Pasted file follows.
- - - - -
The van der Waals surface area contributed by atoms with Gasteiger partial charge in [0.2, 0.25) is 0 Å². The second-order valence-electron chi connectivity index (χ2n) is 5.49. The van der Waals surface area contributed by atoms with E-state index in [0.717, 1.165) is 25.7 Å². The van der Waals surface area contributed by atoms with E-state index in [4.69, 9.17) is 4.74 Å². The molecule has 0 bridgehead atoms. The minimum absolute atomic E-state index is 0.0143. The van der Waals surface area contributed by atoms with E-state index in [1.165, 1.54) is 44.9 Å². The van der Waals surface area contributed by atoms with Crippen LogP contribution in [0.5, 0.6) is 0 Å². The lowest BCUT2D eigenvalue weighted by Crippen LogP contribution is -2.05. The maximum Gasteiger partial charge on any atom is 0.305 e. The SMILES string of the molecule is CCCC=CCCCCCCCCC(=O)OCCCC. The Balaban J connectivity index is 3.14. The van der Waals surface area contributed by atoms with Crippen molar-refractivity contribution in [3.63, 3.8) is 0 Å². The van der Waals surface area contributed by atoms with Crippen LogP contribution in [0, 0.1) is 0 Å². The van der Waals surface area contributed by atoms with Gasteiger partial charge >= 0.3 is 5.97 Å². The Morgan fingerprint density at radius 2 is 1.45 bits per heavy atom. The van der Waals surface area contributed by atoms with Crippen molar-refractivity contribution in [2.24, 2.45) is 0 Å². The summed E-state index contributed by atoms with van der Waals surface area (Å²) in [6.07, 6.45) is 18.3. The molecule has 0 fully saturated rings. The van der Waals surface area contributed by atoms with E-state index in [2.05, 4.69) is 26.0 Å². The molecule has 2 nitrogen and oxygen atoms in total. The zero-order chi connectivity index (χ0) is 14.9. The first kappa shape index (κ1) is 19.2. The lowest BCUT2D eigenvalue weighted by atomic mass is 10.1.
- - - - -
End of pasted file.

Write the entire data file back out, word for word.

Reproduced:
The van der Waals surface area contributed by atoms with Gasteiger partial charge in [0.2, 0.25) is 0 Å². The second-order valence-electron chi connectivity index (χ2n) is 5.49. The van der Waals surface area contributed by atoms with E-state index in [0.717, 1.165) is 25.7 Å². The van der Waals surface area contributed by atoms with E-state index in [4.69, 9.17) is 4.74 Å². The molecule has 0 bridgehead atoms. The minimum absolute atomic E-state index is 0.0143. The van der Waals surface area contributed by atoms with E-state index in [1.165, 1.54) is 44.9 Å². The van der Waals surface area contributed by atoms with Crippen LogP contribution in [0.5, 0.6) is 0 Å². The lowest BCUT2D eigenvalue weighted by Crippen LogP contribution is -2.05. The maximum Gasteiger partial charge on any atom is 0.305 e. The SMILES string of the molecule is CCCC=CCCCCCCCCC(=O)OCCCC. The Balaban J connectivity index is 3.14. The van der Waals surface area contributed by atoms with Crippen molar-refractivity contribution in [3.63, 3.8) is 0 Å². The van der Waals surface area contributed by atoms with Crippen LogP contribution in [0, 0.1) is 0 Å². The van der Waals surface area contributed by atoms with Gasteiger partial charge >= 0.3 is 5.97 Å². The Morgan fingerprint density at radius 2 is 1.45 bits per heavy atom. The van der Waals surface area contributed by atoms with Crippen molar-refractivity contribution in [2.24, 2.45) is 0 Å². The summed E-state index contributed by atoms with van der Waals surface area (Å²) in [6.07, 6.45) is 18.3. The molecule has 0 fully saturated rings. The van der Waals surface area contributed by atoms with E-state index in [2.05, 4.69) is 26.0 Å². The molecule has 2 nitrogen and oxygen atoms in total. The zero-order chi connectivity index (χ0) is 14.9. The first kappa shape index (κ1) is 19.2. The lowest BCUT2D eigenvalue weighted by atomic mass is 10.1.